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Should Christians Support Black Lives Matter?

What Would You Say?

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Should Christians Support Black Lives Matter?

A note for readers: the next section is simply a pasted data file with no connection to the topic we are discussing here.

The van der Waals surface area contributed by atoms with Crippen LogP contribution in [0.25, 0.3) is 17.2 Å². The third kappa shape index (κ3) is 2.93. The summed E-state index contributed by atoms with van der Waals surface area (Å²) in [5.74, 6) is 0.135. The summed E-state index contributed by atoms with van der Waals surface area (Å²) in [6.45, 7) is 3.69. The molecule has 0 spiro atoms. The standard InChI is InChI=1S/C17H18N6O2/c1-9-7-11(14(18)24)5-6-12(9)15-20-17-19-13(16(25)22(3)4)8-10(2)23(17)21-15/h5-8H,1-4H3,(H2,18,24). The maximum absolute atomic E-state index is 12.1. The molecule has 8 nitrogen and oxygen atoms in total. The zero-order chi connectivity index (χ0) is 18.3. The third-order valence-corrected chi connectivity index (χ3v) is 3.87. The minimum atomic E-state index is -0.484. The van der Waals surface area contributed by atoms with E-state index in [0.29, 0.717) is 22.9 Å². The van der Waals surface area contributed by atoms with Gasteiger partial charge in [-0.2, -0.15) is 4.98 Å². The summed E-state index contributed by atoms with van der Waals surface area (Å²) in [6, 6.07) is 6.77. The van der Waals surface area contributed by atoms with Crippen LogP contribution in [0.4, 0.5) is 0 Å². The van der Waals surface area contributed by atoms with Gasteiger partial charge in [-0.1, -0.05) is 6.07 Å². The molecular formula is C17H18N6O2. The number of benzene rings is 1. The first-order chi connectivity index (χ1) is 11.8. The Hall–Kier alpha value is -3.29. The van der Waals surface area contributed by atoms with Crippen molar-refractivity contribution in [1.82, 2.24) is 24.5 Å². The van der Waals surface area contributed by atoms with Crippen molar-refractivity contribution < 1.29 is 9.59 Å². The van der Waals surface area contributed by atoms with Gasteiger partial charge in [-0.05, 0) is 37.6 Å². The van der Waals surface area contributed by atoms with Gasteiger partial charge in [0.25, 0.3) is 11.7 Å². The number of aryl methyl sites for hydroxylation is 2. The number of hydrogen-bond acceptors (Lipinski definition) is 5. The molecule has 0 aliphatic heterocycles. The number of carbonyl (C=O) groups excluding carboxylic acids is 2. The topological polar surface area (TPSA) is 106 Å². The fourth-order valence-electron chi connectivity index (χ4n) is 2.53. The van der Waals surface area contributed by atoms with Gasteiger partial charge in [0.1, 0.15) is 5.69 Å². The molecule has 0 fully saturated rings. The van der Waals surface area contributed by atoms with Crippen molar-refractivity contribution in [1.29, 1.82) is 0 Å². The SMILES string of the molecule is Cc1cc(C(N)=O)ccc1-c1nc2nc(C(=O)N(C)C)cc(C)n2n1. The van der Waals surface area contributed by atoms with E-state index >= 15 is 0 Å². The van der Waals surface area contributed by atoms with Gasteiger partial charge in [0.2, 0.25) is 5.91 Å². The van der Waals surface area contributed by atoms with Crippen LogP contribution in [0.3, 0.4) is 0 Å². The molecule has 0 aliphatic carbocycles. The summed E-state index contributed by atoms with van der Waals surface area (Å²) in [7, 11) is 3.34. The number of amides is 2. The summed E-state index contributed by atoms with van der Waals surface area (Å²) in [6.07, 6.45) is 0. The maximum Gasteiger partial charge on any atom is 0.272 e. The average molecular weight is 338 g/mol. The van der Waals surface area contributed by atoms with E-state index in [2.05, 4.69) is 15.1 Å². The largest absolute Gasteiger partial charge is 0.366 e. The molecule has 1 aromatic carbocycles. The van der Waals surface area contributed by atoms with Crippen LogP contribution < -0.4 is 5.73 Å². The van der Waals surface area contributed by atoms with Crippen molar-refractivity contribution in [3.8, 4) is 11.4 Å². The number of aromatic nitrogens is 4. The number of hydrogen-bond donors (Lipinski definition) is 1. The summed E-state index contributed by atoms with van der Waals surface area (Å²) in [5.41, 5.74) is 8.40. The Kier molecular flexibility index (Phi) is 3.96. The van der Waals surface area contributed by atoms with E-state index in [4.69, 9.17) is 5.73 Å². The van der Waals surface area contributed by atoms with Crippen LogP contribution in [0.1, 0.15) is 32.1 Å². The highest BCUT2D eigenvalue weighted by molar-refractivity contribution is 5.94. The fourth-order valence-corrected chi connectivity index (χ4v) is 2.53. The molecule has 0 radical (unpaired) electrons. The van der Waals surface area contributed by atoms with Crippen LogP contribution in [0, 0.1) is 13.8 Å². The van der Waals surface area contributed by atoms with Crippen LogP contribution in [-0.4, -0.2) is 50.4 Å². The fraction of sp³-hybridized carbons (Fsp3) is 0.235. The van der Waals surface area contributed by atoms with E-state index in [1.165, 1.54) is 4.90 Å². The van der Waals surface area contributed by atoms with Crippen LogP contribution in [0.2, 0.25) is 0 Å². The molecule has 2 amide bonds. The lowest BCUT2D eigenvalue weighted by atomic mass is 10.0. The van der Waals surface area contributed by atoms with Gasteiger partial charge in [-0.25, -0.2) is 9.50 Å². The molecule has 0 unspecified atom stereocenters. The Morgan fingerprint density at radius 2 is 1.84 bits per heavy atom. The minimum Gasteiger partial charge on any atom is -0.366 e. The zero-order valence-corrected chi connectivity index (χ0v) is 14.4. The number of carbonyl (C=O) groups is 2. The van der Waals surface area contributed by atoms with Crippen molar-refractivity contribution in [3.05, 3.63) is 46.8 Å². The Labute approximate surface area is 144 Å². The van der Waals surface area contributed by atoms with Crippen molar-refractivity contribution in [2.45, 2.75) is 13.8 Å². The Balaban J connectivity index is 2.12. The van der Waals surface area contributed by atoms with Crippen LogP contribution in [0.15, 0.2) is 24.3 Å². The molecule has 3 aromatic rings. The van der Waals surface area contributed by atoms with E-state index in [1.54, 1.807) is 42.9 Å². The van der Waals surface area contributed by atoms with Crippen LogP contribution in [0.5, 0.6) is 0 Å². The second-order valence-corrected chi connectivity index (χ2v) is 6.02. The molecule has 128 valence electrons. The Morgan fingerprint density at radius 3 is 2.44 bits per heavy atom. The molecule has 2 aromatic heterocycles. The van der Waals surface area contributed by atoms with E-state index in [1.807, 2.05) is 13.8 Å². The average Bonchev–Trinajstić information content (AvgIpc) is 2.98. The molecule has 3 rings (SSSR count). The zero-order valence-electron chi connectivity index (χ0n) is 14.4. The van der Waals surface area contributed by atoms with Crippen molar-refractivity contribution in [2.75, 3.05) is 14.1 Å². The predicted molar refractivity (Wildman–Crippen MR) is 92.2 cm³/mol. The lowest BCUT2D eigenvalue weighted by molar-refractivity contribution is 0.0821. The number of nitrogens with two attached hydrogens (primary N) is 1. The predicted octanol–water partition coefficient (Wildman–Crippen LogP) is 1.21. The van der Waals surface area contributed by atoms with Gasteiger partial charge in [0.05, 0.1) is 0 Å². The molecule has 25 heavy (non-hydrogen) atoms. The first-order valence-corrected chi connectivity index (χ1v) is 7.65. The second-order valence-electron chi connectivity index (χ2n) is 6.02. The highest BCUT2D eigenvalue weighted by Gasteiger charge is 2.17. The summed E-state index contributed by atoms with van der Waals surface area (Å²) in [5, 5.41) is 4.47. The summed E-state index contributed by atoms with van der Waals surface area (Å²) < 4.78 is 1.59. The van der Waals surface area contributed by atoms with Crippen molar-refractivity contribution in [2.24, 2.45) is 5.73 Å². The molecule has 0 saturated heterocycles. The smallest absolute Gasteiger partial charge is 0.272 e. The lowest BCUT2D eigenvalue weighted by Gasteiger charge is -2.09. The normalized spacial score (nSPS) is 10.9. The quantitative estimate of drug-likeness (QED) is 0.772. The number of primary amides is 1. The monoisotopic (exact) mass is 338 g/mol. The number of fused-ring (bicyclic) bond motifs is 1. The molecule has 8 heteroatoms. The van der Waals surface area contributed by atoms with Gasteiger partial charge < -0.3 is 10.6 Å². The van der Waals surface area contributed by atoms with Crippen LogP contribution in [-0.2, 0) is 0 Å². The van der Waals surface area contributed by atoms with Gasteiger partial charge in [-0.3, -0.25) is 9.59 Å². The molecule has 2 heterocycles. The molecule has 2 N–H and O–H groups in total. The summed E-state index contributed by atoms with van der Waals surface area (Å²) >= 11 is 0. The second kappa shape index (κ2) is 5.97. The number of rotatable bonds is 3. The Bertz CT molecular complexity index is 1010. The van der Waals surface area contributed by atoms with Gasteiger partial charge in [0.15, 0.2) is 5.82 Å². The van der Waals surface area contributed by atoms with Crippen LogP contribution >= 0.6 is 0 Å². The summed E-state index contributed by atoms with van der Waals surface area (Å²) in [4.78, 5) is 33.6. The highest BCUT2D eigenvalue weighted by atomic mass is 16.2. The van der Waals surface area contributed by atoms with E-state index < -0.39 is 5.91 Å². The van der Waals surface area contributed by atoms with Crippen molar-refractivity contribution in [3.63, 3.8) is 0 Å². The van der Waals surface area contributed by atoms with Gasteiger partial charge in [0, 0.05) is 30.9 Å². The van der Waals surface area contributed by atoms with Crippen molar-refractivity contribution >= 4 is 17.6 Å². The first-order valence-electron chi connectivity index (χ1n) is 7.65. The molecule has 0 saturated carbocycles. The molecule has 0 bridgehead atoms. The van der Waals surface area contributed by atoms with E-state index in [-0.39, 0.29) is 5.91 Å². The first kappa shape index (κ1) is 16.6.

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You’re in a conversation and someone asks: “Should Christians support Black Lives Matter?” What would you say? It is absolutely true that black lives matter. Christians believe that because all people are made in the image of God, everyone has dignity and equal value. And it’s important to affirm that truth for specific groups who feel their value and dignity have not been recognized or have even been denied. However, we need to distinguish between the truth of the phrase “black lives matter,” and the organization that goes by the same name. Some say #BlackLivesMatter is merely a concept. But when a concept is used to identify a well-funded group, with a published manifesto, the group must be evaluated on its own terms. The Black Lives Matter movement is made up of leadership from two main umbrella organizations—the Black Lives Matter Global Network Foundation and the Movement for Black Lives (or M4BL). They claim to fight for racial justice and human rights, however that doesn’t mean their claims are true or that their solutions are morally right. The Church should be leading on issues of justice, operating from a solid foundation of truth and love, instead of merely following movements with broken worldviews. For instance, Christians should champion women’s rights, but should never support abortion. Christians should care about the poor, but that doesn’t mean supporting the Communist Party. In the same way, Christians should promote racial justice, but we should carefully evaluate organizations before endorsing them. The next time someone says Christians should support Black Lives Matter, here are 3 things to remember. Number 1: The Black Lives Matter Movement is all about “Black Power” The movement’s self-identifying Marxist founders clearly state on their website: “It became clear that we needed to continue organizing and building Black power across the country.” Martin Luther King Jr. rejected black nationalism and the black power movement of the 60s, saying: “Let us be dissatisfied until that day when nobody will shout, ‘White Power!’ when nobody will shout, ‘Black Power!’ but everybody will talk about God's power and human power.” Christians know that the identity humans have is that they are made in the image of God, an identity fully realized in Christ. Galatians 3:28 says: “There is neither Jew nor Gentile, neither slave nor free, nor is there male and female, for you are all one in Christ Jesus.” Number 2: The Black Lives Matter Movement is radically pro-abortion “We are working for a world where Black lives are no longer systematically targeted for demise.” These words are from BlackLivesMatter.com, but contradict their support of an industry that systematically and disproportionately targets black lives for demise nearly 1,000 times a day. BLM has declared that abortion is a “human right.” Christians can never support a cause that believes in destroying innocent lives made in the image of God. Nationwide, abortion rates in black communities are 3.4 times higher than the majority population, according to the CDC. In New York City, the home of Planned Parenthood, more black babies have been aborted than born alive for years. This is not racial justice. Planned Parenthood kills an estimated 360 black lives every day, yet BLM stands with this organization that is the epitome of the “white supremacy” they demand must be dismantled. The solution to suffering and inequality is not elimination; it’s elevation. Number 3: The Black Lives Matter Movement is fundamentally dishonest There can be no justice without truth. Psalm 89:14 says: “Righteousness and Justice are the foundation of your throne. Faithful love and truth go before you.” In our pursuit of what is morally right, we cannot embrace moral wrongs. We must demand justice for anyone wrongfully killed—regardless of hue, gender or any other characteristic. But the policy aims of the BLM organization include defunding the police and abolishing prisons. However, the statistics do not support an epidemic of black lives being killed by police. In 2019, there were a total of 999 human beings killed by fatal force by our law enforcement. Of those deaths, 405 were white individuals, 249 were black, 145 were Hispanic and 182 more individuals were categorized as “other” or “unknown.” A shocking 84% of these individuals were armed with a deadly weapon Context and Truth matter. We cannot achieve justice without them. Acting compassionately requires that we separate fact from fiction. So, the next time you’re talking about racial justice and someone says Christians should support Black Lives Matter, remember these 3 things: Number 1: The Black Lives Matter Movement is all about “Black Power” Number 2: The Black Lives Matter Movement is radically pro-abortion Number 3: The Black Lives Matter Movement is fundamentally dishonest For What Would You Say, I’m Ryan Bomberger.


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